Gov. Scott sabotaging healthcare law

 

The governor of Florida is making it abundantly clear he will stop at nothing to sabotage the new federal health-care law. And in so doing, he’s putting at risk some of the very residents he was elected to serve.

Earlier this year, the governor decided to sign legislation that eliminated the Florida insurance commissioner’s authority to reject or modify health insurers’ rate hikes. In essence, he deregulated the industry in Florida and turned the big health-insurance companies loose on the consumers he’s supposed to protect.

Then, the governor stood silent as lawmakers in his own political party refused to allow an estimated 1.2 million more low-income Floridians to gain access to Medicaid. And without that coverage, odds are some of the 1.2 million will suffer.

Now, the governor wants to make it nearly impossible for many Floridians to consult with the very folks whose mission is to help them navigate the new health-care system and to purchase affordable coverage under the new law.

More specifically, the governor is trying to bar these “navigators” from working at local health departments across the state.

According to the governor, these “navigators” would jeopardize consumers’ privacy. And the state is signaling schools, volunteer organizations and health groups there may be extra long delays in approving state licenses for the navigators.

State officials have so far failed to mention that these “consumer helpers” have been serving the people of Florida in various ways for years — and, yes, even with the current governor’s full backing.

In fact, many state and federal agencies have such “navigators” involved in helping folks maneuver through the often-complex processes associated with filing benefits claims, for example — and, yes, even buying health insurance.

That’s right, even when buying health insurance created by the state.

From Medicaid to Medicare, from veterans’ organizations to the state’s own KidCare insurance program, navigators are available to make sure Floridians get assistance.

The people of Florida — many of whom will be purchasing healthcare coverage for the first time - are entitled to such assistance without the fear and concern generated by exaggerated claims about loss of privacy.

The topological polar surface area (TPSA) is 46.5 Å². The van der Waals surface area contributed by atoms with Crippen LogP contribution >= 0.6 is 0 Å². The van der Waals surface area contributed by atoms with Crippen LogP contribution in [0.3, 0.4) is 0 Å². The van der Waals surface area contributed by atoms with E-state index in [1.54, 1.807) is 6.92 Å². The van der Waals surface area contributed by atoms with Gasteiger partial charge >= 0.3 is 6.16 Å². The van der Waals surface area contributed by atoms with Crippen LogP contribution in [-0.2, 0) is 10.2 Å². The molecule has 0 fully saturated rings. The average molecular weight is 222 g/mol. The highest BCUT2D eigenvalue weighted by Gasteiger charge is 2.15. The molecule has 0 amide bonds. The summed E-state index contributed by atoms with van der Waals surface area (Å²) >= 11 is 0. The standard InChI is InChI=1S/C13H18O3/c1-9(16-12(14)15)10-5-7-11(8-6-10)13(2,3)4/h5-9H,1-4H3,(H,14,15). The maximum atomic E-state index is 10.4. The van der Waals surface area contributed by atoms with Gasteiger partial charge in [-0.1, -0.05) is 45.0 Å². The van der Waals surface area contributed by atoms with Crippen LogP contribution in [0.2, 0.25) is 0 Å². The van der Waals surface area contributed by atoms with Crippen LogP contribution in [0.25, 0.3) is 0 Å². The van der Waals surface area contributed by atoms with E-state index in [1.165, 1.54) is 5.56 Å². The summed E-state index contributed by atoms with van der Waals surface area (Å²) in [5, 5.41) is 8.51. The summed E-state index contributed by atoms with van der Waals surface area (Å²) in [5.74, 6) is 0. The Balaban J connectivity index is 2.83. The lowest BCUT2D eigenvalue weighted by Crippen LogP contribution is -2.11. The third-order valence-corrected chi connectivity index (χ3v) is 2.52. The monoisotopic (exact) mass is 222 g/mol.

Floridians have been able to rely on this kind of assistance for decades and yet the governor has not previously questioned whether privacy was an issue.

Why then would he be using his power now to deny this kind of assistance to Floridians — as they try to benefit from the new health-care law?

There is no plausible answer to that question.

As I see it, a public office is a public trust. And an elected official should represent not just some but all of the people — including the middle class, the poor and the disadvantaged.

Democrat Bill Nelson is Florida’s senior U.S. senator.

Read more From Our Inbox stories from the Miami Herald

  • Sen. John Walsh plagiarized my work

    On Wednesday afternoon, a flurry of phone calls and e-mails informed me that Sen. John Walsh, D-Mont., had apparently included — verbatim and without attribution — several pages of a 1998 paper of mine in a work he submitted to the U.S. Army War College. Walsh’s paper, which also failed to properly reference the work of others, was one of the requirements for the master’s degree he received from the War College in 2007.

  • teachers-comment 07-25

    Teachers unions’ destructive behavior

  • Left Coast Rising

    The states, Justice Louis Brandeis famously pointed out, are the laboratories of democracy. And it’s still true. For example, one reason we knew or should have known that Obamacare was workable was the post-2006 success of Romneycare in Massachusetts. More recently, Kansas went all-in on supply-side economics, slashing taxes on the affluent in the belief that this would spark a huge boom; the boom didn’t happen, but the budget deficit exploded, offering an object lesson to those willing to learn from experience.

Miami Herald

Join the
Discussion

The Miami Herald is pleased to provide this opportunity to share information, experiences and observations about what's in the news. Some of the comments may be reprinted elsewhere on the site or in the newspaper. We encourage lively, open debate on the issues of the day, and ask that you refrain from profanity, hate speech, personal comments and remarks that are off point. Thank you for taking the time to offer your thoughts.

The Miami Herald uses Facebook's commenting system. You need to log in with a Facebook account in order to comment. If you have questions about commenting with your Facebook account, click here.

Have a news tip? You can send it anonymously. Click here to send us your tip - or - consider joining the Public Insight Network and become a source for The Miami Herald and el Nuevo Herald.

Hide Comments

This affects comments on all stories.

Cancel OK

  • Marketplace

Today's Circulars

  • Quick Job Search

Enter Keyword(s) Enter City Select a State Select a Category